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Stop Easton Park


By Stop Easton Park
Thursday, March 1, 2018


Easton Park can boast an incredibly rich history dating back over 700 years with many legendary greats from both the past and present having stepped on our fertile soil. We have an abundance of natural wildlife, precious ancient woodland, landscaped ponds & lakes, an elaborate grade II listed garden, a Norman grade I listed church and a protected Conservation Area, securely designating it as a place of special historical interest. This exceptional English heritage should be saved for future generations at all costs. Our aim over the next couple of months, is to highlight our countryside's unique identity and what we could potentially lose if this 10,000 housing development goes ahead. It seems fitting that our first article is about Easton Park.

The Easton Lodge Estate and Deer Park


Easton Park Deer Park

EASTON PARK (Great Park) In 1302 Matthew de Loveyn acquired a licence for two parks in Little Easton. Parks were prestigious and to own two suggested high status for the owner. It was first mapped in 1594 by Ralph Agas of Stoke-by-Nayland following the grant of the lands to Sir Henry Maynard in 1588 by Elizabeth 1. In the late 1600's, his son William laid out a formal park in the 'patte d'oie' style (3-5 straight paths from a central point), with avenues radiating out from Easton Lodge as shown above in the 1756 engraving by P.C Canot.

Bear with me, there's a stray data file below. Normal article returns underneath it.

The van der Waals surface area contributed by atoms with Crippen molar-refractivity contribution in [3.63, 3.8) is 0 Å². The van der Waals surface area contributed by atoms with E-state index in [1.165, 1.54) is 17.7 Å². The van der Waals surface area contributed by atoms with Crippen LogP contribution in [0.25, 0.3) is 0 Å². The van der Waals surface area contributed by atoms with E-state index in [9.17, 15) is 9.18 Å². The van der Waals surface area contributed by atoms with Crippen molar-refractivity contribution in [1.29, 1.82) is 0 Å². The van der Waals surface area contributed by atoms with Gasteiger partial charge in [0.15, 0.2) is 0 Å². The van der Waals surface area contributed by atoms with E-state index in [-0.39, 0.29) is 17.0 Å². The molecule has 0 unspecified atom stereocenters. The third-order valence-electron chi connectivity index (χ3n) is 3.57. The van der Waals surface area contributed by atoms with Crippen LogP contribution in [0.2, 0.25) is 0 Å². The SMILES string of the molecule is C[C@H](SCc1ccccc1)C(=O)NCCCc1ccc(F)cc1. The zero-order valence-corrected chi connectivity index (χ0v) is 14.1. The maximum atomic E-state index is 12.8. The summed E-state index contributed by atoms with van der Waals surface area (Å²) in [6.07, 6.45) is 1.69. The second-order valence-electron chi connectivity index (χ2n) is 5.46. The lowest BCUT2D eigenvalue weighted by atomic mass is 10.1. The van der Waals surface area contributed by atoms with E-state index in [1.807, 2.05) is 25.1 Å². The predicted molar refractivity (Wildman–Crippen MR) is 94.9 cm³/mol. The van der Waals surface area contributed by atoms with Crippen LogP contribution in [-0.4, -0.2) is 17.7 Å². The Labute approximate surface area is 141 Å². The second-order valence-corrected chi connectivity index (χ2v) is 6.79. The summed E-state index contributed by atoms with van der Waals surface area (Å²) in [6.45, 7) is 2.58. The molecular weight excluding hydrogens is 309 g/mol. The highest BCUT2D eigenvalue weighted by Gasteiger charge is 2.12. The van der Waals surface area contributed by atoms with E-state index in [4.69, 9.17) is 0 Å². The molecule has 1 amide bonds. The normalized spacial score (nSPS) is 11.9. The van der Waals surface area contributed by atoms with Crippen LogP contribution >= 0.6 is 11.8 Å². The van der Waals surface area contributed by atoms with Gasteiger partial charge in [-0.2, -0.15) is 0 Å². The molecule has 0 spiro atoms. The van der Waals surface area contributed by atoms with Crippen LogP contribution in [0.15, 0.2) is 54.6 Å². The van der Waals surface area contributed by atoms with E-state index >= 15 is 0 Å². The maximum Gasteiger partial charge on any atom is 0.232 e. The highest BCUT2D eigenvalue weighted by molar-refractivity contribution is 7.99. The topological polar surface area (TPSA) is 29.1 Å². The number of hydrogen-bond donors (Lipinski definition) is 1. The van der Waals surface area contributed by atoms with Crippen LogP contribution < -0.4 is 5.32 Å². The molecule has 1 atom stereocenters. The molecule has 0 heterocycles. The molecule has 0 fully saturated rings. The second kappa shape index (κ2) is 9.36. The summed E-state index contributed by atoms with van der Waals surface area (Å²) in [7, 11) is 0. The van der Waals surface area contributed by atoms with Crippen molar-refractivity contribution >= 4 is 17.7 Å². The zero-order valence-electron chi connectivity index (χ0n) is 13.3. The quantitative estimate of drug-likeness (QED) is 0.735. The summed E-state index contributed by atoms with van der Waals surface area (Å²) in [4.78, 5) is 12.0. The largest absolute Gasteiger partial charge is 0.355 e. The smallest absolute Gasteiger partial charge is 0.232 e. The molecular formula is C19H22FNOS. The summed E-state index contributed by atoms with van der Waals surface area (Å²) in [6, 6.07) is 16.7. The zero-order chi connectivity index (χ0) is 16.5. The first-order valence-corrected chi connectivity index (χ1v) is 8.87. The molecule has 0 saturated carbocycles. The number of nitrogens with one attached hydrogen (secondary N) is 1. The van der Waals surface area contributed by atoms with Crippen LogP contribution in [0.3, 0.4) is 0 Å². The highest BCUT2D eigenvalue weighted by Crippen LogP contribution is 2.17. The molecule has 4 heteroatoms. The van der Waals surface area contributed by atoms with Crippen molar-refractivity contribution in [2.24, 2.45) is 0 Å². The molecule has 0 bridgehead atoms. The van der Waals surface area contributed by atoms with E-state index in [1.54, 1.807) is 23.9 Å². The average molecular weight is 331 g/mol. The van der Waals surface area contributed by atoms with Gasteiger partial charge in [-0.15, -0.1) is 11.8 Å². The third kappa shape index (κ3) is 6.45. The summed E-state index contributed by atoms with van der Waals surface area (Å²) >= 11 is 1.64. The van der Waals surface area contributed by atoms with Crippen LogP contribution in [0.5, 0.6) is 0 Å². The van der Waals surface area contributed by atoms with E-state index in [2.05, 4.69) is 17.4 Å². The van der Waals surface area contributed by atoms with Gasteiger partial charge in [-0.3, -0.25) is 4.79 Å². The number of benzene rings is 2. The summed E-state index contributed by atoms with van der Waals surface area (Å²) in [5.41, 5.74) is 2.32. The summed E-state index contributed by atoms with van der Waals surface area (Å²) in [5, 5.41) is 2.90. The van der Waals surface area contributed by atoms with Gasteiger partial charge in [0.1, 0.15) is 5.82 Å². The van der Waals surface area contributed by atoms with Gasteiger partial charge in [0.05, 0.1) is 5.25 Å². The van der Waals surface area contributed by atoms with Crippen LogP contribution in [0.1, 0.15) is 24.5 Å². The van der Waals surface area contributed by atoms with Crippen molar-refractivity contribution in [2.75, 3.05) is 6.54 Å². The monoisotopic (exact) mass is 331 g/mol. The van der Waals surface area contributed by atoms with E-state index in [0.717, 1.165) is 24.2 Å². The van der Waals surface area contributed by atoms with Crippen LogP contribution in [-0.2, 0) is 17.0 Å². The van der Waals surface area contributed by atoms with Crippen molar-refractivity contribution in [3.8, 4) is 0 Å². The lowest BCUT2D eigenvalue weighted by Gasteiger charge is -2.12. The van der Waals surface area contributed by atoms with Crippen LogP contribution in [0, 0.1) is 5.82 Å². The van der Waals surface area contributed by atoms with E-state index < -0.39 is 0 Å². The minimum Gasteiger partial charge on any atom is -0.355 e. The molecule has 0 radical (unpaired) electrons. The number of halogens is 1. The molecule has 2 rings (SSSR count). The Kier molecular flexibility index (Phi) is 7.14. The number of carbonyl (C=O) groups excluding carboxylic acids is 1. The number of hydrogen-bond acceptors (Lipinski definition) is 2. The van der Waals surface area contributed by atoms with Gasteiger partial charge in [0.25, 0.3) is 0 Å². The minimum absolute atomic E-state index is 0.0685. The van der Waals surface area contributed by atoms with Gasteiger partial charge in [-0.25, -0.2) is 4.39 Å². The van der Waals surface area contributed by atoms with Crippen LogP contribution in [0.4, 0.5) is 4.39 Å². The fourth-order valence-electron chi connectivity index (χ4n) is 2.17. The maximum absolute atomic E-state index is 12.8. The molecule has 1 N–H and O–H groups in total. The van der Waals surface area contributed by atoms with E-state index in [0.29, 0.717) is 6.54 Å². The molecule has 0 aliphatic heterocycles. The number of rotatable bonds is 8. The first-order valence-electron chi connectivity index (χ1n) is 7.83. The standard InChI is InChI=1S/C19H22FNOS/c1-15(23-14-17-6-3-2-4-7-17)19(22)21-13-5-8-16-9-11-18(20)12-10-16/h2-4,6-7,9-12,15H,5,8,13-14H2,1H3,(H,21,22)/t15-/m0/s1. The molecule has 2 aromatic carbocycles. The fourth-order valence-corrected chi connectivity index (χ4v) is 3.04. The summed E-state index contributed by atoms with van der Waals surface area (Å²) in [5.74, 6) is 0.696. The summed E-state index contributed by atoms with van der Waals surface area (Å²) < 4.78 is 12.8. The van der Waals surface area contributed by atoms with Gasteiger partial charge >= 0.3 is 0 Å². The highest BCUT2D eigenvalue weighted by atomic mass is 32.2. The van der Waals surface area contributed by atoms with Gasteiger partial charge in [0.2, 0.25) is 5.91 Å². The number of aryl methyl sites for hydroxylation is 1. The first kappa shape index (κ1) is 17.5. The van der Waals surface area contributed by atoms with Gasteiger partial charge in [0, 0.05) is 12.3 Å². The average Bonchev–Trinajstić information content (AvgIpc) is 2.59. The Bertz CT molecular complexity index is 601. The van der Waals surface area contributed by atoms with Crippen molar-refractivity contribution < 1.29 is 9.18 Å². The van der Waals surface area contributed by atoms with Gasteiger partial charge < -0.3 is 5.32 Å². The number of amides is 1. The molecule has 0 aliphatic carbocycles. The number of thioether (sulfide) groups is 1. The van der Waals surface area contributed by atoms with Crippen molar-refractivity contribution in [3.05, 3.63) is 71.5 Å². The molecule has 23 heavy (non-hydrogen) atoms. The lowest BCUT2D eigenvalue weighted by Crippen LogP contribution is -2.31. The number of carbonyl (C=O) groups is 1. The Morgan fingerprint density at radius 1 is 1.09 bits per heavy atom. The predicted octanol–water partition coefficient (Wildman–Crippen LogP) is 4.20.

The Park remained in substantially the same form for 700 years until WWII, when the entire estate was requisitioned by the War Office and 10,000 trees were blown up and bulldozed to make way for an airfield. It was used by United States Army Air Force 386th Bomb Group (The Crusaders), and was the first UK airfield visited by General Eisenhower in April 1944. They remained for just nine months before being moved ahead following the D Day landings of June 1944. The airfield became a vehicle storage base. Up to 34,000 vehicles were parked here at one time. In 1950, the army left and The War Ministry handed back the house and land to the owners but the house had been trashed so it was pulled down in 1951 and no one thought to replace the trees. JM Hunter in an article for Essex Archaeology & History described this destruction as “the saddest loss to the historic environment of Essex” during the war.

1500 acres of woodland, farmland and part of the gardens remained in the family until 2004 when the whole estate was sold to Land Securities Group plc.

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